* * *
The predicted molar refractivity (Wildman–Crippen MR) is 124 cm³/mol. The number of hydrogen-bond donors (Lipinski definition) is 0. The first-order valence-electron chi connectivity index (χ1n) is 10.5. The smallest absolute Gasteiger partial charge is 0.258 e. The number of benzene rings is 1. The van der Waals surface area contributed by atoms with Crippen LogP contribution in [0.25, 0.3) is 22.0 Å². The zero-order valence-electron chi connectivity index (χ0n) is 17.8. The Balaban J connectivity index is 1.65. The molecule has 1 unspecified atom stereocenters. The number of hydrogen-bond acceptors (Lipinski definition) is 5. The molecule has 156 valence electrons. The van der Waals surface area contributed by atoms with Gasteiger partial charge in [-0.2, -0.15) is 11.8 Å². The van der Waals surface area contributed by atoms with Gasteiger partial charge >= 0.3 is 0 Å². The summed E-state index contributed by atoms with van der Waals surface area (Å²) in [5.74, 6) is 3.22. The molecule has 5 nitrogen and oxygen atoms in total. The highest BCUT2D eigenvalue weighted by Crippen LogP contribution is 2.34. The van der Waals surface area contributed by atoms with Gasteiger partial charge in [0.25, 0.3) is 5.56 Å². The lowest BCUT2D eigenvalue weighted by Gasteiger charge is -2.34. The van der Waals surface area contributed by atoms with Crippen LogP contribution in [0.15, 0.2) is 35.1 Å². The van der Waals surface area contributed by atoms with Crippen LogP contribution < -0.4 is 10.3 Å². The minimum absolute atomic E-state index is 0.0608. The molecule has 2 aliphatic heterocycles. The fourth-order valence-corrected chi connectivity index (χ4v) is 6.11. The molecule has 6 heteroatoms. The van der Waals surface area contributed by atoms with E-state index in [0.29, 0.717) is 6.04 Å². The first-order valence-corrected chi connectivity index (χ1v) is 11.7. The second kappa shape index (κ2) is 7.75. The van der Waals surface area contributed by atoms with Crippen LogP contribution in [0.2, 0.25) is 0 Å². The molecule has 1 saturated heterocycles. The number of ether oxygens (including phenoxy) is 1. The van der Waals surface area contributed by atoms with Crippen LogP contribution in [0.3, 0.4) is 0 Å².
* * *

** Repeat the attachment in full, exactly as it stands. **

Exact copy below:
The predicted molar refractivity (Wildman–Crippen MR) is 124 cm³/mol. The number of hydrogen-bond donors (Lipinski definition) is 0. The first-order valence-electron chi connectivity index (χ1n) is 10.5. The smallest absolute Gasteiger partial charge is 0.258 e. The number of benzene rings is 1. The van der Waals surface area contributed by atoms with Crippen LogP contribution in [0.25, 0.3) is 22.0 Å². The zero-order valence-electron chi connectivity index (χ0n) is 17.8. The Balaban J connectivity index is 1.65. The molecule has 1 unspecified atom stereocenters. The number of hydrogen-bond acceptors (Lipinski definition) is 5. The molecule has 156 valence electrons. The van der Waals surface area contributed by atoms with Gasteiger partial charge in [-0.2, -0.15) is 11.8 Å². The van der Waals surface area contributed by atoms with Gasteiger partial charge >= 0.3 is 0 Å². The summed E-state index contributed by atoms with van der Waals surface area (Å²) in [5.74, 6) is 3.22. The molecule has 5 nitrogen and oxygen atoms in total. The highest BCUT2D eigenvalue weighted by Crippen LogP contribution is 2.34. The van der Waals surface area contributed by atoms with Gasteiger partial charge in [0.25, 0.3) is 5.56 Å². The lowest BCUT2D eigenvalue weighted by Gasteiger charge is -2.34. The van der Waals surface area contributed by atoms with Crippen LogP contribution in [0.15, 0.2) is 35.1 Å². The van der Waals surface area contributed by atoms with Crippen LogP contribution < -0.4 is 10.3 Å². The minimum absolute atomic E-state index is 0.0608. The molecule has 2 aliphatic heterocycles. The fourth-order valence-corrected chi connectivity index (χ4v) is 6.11. The molecule has 6 heteroatoms. The van der Waals surface area contributed by atoms with E-state index in [0.29, 0.717) is 6.04 Å². The first-order valence-corrected chi connectivity index (χ1v) is 11.7. The second kappa shape index (κ2) is 7.75. The van der Waals surface area contributed by atoms with Crippen LogP contribution in [0.2, 0.25) is 0 Å². The molecule has 1 saturated heterocycles. The number of ether oxygens (including phenoxy) is 1. The van der Waals surface area contributed by atoms with Crippen LogP contribution in [0.3, 0.4) is 0 Å².